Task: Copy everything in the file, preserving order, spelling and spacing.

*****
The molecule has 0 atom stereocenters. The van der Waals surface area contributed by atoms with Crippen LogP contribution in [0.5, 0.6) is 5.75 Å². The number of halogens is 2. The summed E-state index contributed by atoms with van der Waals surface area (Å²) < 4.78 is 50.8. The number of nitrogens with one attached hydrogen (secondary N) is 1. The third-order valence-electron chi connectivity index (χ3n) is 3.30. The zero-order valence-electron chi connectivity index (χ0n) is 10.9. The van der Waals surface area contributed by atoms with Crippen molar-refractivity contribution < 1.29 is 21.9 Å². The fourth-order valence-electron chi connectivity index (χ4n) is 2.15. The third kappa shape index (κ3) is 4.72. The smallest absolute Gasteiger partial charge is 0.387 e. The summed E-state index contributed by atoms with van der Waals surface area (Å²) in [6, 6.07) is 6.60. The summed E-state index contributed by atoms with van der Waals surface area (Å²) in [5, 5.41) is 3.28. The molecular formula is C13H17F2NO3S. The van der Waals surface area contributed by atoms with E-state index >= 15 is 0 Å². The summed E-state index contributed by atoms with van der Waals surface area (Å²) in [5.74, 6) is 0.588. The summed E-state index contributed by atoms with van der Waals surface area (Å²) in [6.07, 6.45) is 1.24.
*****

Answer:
The molecule has 0 atom stereocenters. The van der Waals surface area contributed by atoms with Crippen LogP contribution in [0.5, 0.6) is 5.75 Å². The number of halogens is 2. The summed E-state index contributed by atoms with van der Waals surface area (Å²) < 4.78 is 50.8. The number of nitrogens with one attached hydrogen (secondary N) is 1. The third-order valence-electron chi connectivity index (χ3n) is 3.30. The zero-order valence-electron chi connectivity index (χ0n) is 10.9. The van der Waals surface area contributed by atoms with Crippen molar-refractivity contribution < 1.29 is 21.9 Å². The fourth-order valence-electron chi connectivity index (χ4n) is 2.15. The third kappa shape index (κ3) is 4.72. The smallest absolute Gasteiger partial charge is 0.387 e. The summed E-state index contributed by atoms with van der Waals surface area (Å²) in [6, 6.07) is 6.60. The summed E-state index contributed by atoms with van der Waals surface area (Å²) in [5, 5.41) is 3.28. The molecular formula is C13H17F2NO3S. The van der Waals surface area contributed by atoms with E-state index >= 15 is 0 Å². The summed E-state index contributed by atoms with van der Waals surface area (Å²) in [5.74, 6) is 0.588. The summed E-state index contributed by atoms with van der Waals surface area (Å²) in [6.07, 6.45) is 1.24.